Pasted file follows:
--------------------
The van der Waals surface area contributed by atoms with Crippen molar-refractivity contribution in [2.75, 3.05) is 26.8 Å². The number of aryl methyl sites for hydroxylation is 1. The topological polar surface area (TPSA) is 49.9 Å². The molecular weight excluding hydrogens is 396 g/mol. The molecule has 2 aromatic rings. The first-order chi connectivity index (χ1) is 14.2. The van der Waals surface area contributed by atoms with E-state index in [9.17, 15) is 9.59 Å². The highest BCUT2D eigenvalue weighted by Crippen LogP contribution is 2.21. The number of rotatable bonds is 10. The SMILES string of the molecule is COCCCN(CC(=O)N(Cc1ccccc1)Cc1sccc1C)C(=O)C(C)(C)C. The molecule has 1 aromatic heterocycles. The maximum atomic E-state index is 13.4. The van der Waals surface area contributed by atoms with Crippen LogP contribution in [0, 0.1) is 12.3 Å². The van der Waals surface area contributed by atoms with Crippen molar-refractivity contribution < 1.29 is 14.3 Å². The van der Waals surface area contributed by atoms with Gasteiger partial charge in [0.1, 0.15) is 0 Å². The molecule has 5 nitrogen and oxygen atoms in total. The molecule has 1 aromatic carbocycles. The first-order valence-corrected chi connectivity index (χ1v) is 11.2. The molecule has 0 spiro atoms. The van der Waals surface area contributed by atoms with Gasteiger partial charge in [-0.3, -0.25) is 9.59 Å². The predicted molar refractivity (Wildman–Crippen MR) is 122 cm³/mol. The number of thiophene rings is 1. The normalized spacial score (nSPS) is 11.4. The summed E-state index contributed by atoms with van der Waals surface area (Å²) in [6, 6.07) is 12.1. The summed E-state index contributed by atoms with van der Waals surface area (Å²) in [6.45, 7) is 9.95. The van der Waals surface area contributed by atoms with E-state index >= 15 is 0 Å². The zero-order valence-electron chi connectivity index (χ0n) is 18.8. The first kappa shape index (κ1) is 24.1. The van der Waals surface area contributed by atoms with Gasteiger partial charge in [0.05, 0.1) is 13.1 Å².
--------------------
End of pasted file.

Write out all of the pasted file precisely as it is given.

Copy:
The van der Waals surface area contributed by atoms with Crippen molar-refractivity contribution in [2.75, 3.05) is 26.8 Å². The number of aryl methyl sites for hydroxylation is 1. The topological polar surface area (TPSA) is 49.9 Å². The molecular weight excluding hydrogens is 396 g/mol. The molecule has 2 aromatic rings. The first-order chi connectivity index (χ1) is 14.2. The van der Waals surface area contributed by atoms with E-state index in [9.17, 15) is 9.59 Å². The highest BCUT2D eigenvalue weighted by Crippen LogP contribution is 2.21. The number of rotatable bonds is 10. The SMILES string of the molecule is COCCCN(CC(=O)N(Cc1ccccc1)Cc1sccc1C)C(=O)C(C)(C)C. The molecule has 1 aromatic heterocycles. The maximum atomic E-state index is 13.4. The van der Waals surface area contributed by atoms with Crippen LogP contribution in [0, 0.1) is 12.3 Å². The van der Waals surface area contributed by atoms with Crippen molar-refractivity contribution < 1.29 is 14.3 Å². The van der Waals surface area contributed by atoms with Gasteiger partial charge in [0.1, 0.15) is 0 Å². The molecule has 5 nitrogen and oxygen atoms in total. The molecule has 1 aromatic carbocycles. The first-order valence-corrected chi connectivity index (χ1v) is 11.2. The molecule has 0 spiro atoms. The van der Waals surface area contributed by atoms with Gasteiger partial charge in [-0.3, -0.25) is 9.59 Å². The predicted molar refractivity (Wildman–Crippen MR) is 122 cm³/mol. The number of thiophene rings is 1. The normalized spacial score (nSPS) is 11.4. The summed E-state index contributed by atoms with van der Waals surface area (Å²) in [6, 6.07) is 12.1. The summed E-state index contributed by atoms with van der Waals surface area (Å²) in [6.45, 7) is 9.95. The van der Waals surface area contributed by atoms with E-state index >= 15 is 0 Å². The zero-order valence-electron chi connectivity index (χ0n) is 18.8. The first kappa shape index (κ1) is 24.1. The van der Waals surface area contributed by atoms with Gasteiger partial charge in [0.05, 0.1) is 13.1 Å².